Solar Panels Soak Up Utility Bills At Mehlville Schools

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ST. LOUIS, MO (KTVI) – A local school district is turning sunshine into gold… well figuratively speaking.  Hundreds of solar panels now mounted on the roofs of five Mehlville District schools will produce electricity below the cost of purchasing it.

The South St. Louis County schools turned on their systems this week, expecting to cut the district’s carbon footprint and help teach students about renewable energy.

“It was done with a lease that basically fixes our energy cost over the next 20 years,” said Mehlville Superintendent Eric Knost.  He expects the systems which were installed on five school roof tops will save at least 130 thousand dollars over the next 20 years.  “We’re very excited about that,” said Knost.

The district is paying a set lease fee of $2200 per school building to use the power generating panels over the next two decades.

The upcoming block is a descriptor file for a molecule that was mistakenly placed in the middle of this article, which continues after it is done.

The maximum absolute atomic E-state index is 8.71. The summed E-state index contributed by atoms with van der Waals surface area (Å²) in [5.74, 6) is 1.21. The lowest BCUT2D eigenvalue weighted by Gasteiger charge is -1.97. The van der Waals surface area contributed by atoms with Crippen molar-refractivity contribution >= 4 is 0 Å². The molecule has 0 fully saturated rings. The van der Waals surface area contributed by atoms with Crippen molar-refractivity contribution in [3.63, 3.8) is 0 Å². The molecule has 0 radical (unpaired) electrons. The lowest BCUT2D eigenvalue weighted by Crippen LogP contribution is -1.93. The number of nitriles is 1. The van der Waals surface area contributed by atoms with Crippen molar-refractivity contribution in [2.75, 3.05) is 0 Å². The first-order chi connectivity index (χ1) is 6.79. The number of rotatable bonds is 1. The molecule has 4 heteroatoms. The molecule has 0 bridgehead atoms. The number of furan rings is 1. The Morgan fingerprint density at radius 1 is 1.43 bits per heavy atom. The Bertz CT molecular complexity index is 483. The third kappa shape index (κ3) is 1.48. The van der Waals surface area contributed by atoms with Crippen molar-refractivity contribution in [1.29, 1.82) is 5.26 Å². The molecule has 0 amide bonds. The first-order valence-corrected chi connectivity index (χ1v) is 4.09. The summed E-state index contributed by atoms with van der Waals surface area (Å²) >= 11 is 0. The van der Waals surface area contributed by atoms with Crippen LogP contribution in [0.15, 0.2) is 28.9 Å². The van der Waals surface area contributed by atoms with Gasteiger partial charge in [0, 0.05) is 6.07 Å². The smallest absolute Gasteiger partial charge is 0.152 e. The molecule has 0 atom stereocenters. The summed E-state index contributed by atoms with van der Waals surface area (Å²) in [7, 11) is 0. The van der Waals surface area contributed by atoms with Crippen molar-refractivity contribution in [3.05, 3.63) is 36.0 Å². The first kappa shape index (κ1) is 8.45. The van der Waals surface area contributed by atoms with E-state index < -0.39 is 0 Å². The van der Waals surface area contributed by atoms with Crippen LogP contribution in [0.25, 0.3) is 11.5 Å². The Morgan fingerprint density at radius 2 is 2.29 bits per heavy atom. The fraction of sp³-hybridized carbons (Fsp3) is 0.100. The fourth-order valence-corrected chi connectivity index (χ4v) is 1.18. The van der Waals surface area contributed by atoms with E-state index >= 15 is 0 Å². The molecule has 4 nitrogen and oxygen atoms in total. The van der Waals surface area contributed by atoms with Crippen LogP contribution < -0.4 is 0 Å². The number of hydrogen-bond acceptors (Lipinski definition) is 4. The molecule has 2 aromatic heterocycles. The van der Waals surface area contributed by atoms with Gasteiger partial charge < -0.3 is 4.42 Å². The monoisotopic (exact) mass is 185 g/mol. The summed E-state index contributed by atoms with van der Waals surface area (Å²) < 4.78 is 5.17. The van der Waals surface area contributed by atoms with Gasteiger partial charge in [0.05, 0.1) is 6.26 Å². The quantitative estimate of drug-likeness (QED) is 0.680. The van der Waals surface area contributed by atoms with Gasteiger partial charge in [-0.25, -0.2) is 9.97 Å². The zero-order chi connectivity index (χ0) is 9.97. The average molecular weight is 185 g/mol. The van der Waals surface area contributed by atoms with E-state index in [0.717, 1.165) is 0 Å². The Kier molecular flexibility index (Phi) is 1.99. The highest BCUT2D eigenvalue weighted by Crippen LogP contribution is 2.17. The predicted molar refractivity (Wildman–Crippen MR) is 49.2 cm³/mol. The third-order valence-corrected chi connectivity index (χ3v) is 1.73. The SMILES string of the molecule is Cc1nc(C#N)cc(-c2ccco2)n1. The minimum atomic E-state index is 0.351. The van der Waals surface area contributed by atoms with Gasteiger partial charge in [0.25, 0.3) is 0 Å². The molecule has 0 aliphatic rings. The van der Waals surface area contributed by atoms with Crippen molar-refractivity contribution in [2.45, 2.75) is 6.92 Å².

“This system could power two full homes on a daily basis,” said Eric Swillinger of StraightUp Solar, the firm that installed the panels. “The whole concept is replacing a block of energy from the school and power it by the solar panels that are on site  at a cheaper rate,” explained Swillinger.  It is estimated the system at Beasley Elementary School will meet three to five percent of the power demand.

In addition to saving costs, the system also provides a continuous update on how the equipment is saving energy.  School officials expect students will use the raw data to study the system’s effectiveness.

Mehlville School Board President Venki Palamand encouraged the district to launch the program.  “It’s a small step for now; but I’d like to think we are ahead of the curve based on the fact there’s only a couple of school districts I think have done this,” Palamand said.

He is also hopeful that the equipment will prove to be an inspiration.  “It’s my hope that the younger generation, kids in elementary school..middle school and high school will look at this as a learning experience and perhaps be inspired to potentially move into a career based on renewable energy.”

Betsey.Bruce@tvstl.com
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